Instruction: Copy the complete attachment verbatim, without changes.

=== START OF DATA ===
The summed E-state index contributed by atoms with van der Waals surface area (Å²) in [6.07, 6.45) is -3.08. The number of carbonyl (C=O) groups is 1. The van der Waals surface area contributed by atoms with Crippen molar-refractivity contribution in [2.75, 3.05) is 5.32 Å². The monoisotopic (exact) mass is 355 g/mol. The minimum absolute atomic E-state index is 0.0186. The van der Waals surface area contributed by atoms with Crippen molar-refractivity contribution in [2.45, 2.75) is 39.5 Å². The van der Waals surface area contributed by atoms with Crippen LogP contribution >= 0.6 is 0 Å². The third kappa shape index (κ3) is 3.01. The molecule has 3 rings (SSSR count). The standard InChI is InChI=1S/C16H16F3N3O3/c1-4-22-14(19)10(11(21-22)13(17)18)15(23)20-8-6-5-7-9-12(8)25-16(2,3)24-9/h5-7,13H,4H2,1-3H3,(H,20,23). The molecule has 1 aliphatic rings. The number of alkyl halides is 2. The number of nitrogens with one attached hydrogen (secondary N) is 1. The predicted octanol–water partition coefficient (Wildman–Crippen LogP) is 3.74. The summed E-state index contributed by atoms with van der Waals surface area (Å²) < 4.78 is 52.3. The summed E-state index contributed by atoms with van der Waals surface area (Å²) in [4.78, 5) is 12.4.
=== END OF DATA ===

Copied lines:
The summed E-state index contributed by atoms with van der Waals surface area (Å²) in [6.07, 6.45) is -3.08. The number of carbonyl (C=O) groups is 1. The van der Waals surface area contributed by atoms with Crippen molar-refractivity contribution in [2.75, 3.05) is 5.32 Å². The monoisotopic (exact) mass is 355 g/mol. The minimum absolute atomic E-state index is 0.0186. The van der Waals surface area contributed by atoms with Crippen molar-refractivity contribution in [2.45, 2.75) is 39.5 Å². The van der Waals surface area contributed by atoms with Crippen LogP contribution >= 0.6 is 0 Å². The third kappa shape index (κ3) is 3.01. The molecule has 3 rings (SSSR count). The standard InChI is InChI=1S/C16H16F3N3O3/c1-4-22-14(19)10(11(21-22)13(17)18)15(23)20-8-6-5-7-9-12(8)25-16(2,3)24-9/h5-7,13H,4H2,1-3H3,(H,20,23). The molecule has 1 aliphatic rings. The number of alkyl halides is 2. The number of nitrogens with one attached hydrogen (secondary N) is 1. The predicted octanol–water partition coefficient (Wildman–Crippen LogP) is 3.74. The summed E-state index contributed by atoms with van der Waals surface area (Å²) < 4.78 is 52.3. The summed E-state index contributed by atoms with van der Waals surface area (Å²) in [4.78, 5) is 12.4.